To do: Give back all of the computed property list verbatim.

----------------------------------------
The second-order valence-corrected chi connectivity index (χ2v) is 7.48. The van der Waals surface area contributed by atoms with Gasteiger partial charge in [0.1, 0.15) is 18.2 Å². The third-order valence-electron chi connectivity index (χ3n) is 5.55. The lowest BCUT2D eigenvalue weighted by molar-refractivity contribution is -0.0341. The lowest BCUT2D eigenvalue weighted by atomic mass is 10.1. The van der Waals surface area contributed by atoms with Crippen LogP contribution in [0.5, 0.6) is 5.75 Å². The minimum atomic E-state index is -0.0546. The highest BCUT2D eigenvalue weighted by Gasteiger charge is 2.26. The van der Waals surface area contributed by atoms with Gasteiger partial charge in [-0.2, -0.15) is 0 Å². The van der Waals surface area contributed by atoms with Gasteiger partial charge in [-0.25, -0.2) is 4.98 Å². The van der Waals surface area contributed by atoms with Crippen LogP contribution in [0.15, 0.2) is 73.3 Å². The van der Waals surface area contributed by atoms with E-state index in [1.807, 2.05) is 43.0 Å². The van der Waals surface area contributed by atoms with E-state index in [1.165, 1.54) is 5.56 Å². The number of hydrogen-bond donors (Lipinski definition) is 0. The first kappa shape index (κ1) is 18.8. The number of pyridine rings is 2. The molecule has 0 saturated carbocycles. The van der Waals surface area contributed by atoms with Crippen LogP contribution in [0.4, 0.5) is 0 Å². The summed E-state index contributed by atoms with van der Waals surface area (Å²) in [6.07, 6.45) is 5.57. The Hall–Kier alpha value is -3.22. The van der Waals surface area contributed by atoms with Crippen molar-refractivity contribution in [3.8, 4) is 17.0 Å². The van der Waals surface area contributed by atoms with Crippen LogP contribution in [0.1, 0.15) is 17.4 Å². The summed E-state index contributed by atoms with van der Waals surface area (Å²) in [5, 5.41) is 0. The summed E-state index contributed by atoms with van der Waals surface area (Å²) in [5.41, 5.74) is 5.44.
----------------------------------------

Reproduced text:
The second-order valence-corrected chi connectivity index (χ2v) is 7.48. The van der Waals surface area contributed by atoms with Gasteiger partial charge in [0.1, 0.15) is 18.2 Å². The third-order valence-electron chi connectivity index (χ3n) is 5.55. The lowest BCUT2D eigenvalue weighted by molar-refractivity contribution is -0.0341. The lowest BCUT2D eigenvalue weighted by atomic mass is 10.1. The van der Waals surface area contributed by atoms with Crippen LogP contribution in [0.5, 0.6) is 5.75 Å². The minimum atomic E-state index is -0.0546. The highest BCUT2D eigenvalue weighted by Gasteiger charge is 2.26. The van der Waals surface area contributed by atoms with Gasteiger partial charge in [-0.2, -0.15) is 0 Å². The van der Waals surface area contributed by atoms with Gasteiger partial charge in [-0.25, -0.2) is 4.98 Å². The van der Waals surface area contributed by atoms with Crippen LogP contribution in [0.15, 0.2) is 73.3 Å². The van der Waals surface area contributed by atoms with E-state index in [1.807, 2.05) is 43.0 Å². The van der Waals surface area contributed by atoms with E-state index in [1.165, 1.54) is 5.56 Å². The number of hydrogen-bond donors (Lipinski definition) is 0. The first kappa shape index (κ1) is 18.8. The number of pyridine rings is 2. The molecule has 0 saturated carbocycles. The van der Waals surface area contributed by atoms with Crippen LogP contribution in [0.4, 0.5) is 0 Å². The summed E-state index contributed by atoms with van der Waals surface area (Å²) in [6.07, 6.45) is 5.57. The Hall–Kier alpha value is -3.22. The van der Waals surface area contributed by atoms with Crippen molar-refractivity contribution in [3.8, 4) is 17.0 Å². The van der Waals surface area contributed by atoms with Crippen LogP contribution in [0.1, 0.15) is 17.4 Å². The summed E-state index contributed by atoms with van der Waals surface area (Å²) in [5, 5.41) is 0. The summed E-state index contributed by atoms with van der Waals surface area (Å²) in [5.41, 5.74) is 5.44.